• Possible rust issues: Things rust super fast down here… we don’t think this will be an issue with the galvanized studs, but it could be. Everywhere we make a cut or hole, we use a cold galvanizing spray to protect the bare metal.

Besides that, steel just seemed really cool! I worked on iron and steel for my entire PhD and postdoc, so it’s somehow more personal to me! If you’re considering steel, check out some of the references at the bottom of this post, and definitely consult the Prescriptive Method for Residential Cold-Formed Steel Framing [2] for load tables and lots of helpful diagrams.

Another consideration for steel framing is insulation. Steel acts as a much better thermal bridge than wood, which means that standard “between-the-studs” insulation isn’t very effective. [5] The best method to deal with this is to use continuous insulation on the outside of the steel. This changes the design a little bit from the typical tiny house, but it leaves the space between the studs free for easy plumbing, wiring, and even shelving. More on that in a few weeks…

Leveling & attaching the scissor jacks

We finally got our scissor jacks on the back of the trailer so that it could be leveled before the walls went up. We decided to attach them using bolts instead of welds — that way, we can remove them for transport to get better ground clearance.

In order to have the bolt heads be accessible (so they don’t turn while you’re tightening the nut), we had to go through several layers — the trailer itself (a 6 inch hollow piece of steel), the floor framing, the subfloor, and the bottom layer of track of the wall. This required super long special-order 3/8″ bolts:

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When they arrived, we saw they were only threaded on the bottom bit, and they were a bit too long (you don’t get to be very specific in lengths when you get to foot long bolts), so we added some spacers too. Since the holes we had cut in the steel track were rough & large (so they’d fit over the entire nut), we went back and added steel plates to strengthen things, then we caulked around the edges to prevent water penetration. When the walls go up, we’ll still be able to access the bolt heads from inside the storage area in the couch.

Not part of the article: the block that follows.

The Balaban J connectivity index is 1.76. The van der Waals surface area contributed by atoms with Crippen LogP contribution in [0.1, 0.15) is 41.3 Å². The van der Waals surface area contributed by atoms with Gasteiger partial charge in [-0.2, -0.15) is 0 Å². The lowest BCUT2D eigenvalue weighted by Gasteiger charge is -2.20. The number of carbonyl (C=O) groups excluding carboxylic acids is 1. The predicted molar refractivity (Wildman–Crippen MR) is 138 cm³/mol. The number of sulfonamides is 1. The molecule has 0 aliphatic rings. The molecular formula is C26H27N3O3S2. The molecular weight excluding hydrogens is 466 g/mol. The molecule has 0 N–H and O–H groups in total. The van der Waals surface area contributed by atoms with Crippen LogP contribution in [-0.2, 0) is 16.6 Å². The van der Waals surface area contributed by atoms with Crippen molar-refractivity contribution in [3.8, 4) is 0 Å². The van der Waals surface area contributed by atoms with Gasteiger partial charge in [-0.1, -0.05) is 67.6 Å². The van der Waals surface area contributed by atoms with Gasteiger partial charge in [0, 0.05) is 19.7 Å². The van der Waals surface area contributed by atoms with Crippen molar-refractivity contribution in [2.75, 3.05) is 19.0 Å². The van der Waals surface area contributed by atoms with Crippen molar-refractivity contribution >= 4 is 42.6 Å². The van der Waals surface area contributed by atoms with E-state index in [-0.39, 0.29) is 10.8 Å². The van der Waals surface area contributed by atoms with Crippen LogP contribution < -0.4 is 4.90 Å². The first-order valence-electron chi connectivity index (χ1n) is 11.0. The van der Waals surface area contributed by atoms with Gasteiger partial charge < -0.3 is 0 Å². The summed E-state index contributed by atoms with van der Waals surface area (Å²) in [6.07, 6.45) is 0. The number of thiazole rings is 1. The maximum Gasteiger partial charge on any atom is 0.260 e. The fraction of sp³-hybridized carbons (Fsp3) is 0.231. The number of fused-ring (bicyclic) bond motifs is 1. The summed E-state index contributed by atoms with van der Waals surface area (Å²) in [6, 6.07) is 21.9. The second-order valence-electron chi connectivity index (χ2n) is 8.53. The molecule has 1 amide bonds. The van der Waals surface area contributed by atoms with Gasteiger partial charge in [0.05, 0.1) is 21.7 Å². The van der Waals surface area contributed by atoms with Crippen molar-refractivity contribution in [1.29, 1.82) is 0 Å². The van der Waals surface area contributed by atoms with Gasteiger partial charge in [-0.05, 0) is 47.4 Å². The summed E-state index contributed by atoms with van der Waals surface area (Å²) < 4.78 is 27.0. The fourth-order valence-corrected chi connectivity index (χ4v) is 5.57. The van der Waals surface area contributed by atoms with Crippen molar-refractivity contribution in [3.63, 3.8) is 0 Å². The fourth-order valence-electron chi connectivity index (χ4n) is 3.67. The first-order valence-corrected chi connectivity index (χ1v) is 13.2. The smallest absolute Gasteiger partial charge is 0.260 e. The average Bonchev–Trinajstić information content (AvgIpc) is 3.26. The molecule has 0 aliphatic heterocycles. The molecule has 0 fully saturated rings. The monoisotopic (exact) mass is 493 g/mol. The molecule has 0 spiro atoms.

We do plan to add two more scissor jacks in the front — those corners are noticeably bouncier than the back ones now.

We have a little bit more framing to do (some studs we left out for ease of screwing, loft, etc), but luckily we got most of the heavy pieces in place! More importantly, we made some local friends that I hope we’ll see a lot more of 🙂

 

References

[1] SSMA — Green Building

[2] Prescriptive Method for Residential Cold-Formed Steel Framing

[3] Highly recommend this book: Steel Frame House Construction (also includes a copy of the Prescriptive Method)

[4] Buildipedia article

[5] IMPROVING ENERGY PERFORMANCE OF STEEL STUD WALLS, ORNL

Subfloor v2.0

In my last post, I detailed a few problems we were having with our subfloor…

The tarp-tent was a total fail, and we took it down after a few days… the wind kept blowing down our cement bucket poles, and small holes meant that water was still getting in (side note: never buy a 30’x50′ tarp, it’s completely unmanageable)… the wood couldn’t dry when the rain stopped, because the tarp trapped it in. The last straw was the termite family we saw munching the veneer in one of the corners. We decided to try our luck with the open elements, but the waterseal didn’t really stop the delamination which occured from being rained on everyday, and eventually it got so bad that we realized we just couldn’t salvage this floor:

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This time, we’ve used some of the plywood we had designated for our sheathing. It’s rated Exposure 1, which theoretically means it can weather being rained on quite a bit… but we’re now paranoid, and we know that if this second subfloor fails, we might really just give up.

So, we decided to go a bit farther, painting it with Olympia Rescue It! wood & concrete resurfacer. It’s pretty thick stuff with a nice gritty texture. It can even fill holes up to 1/4″, which was nice since some of the plywood had some big knots. Although we’ll eventually be covering it with something else, it requires a tint to mix properly… so we chose an exciting color that should make us feel energized to look at. Can you believe they call it Muted Mesa?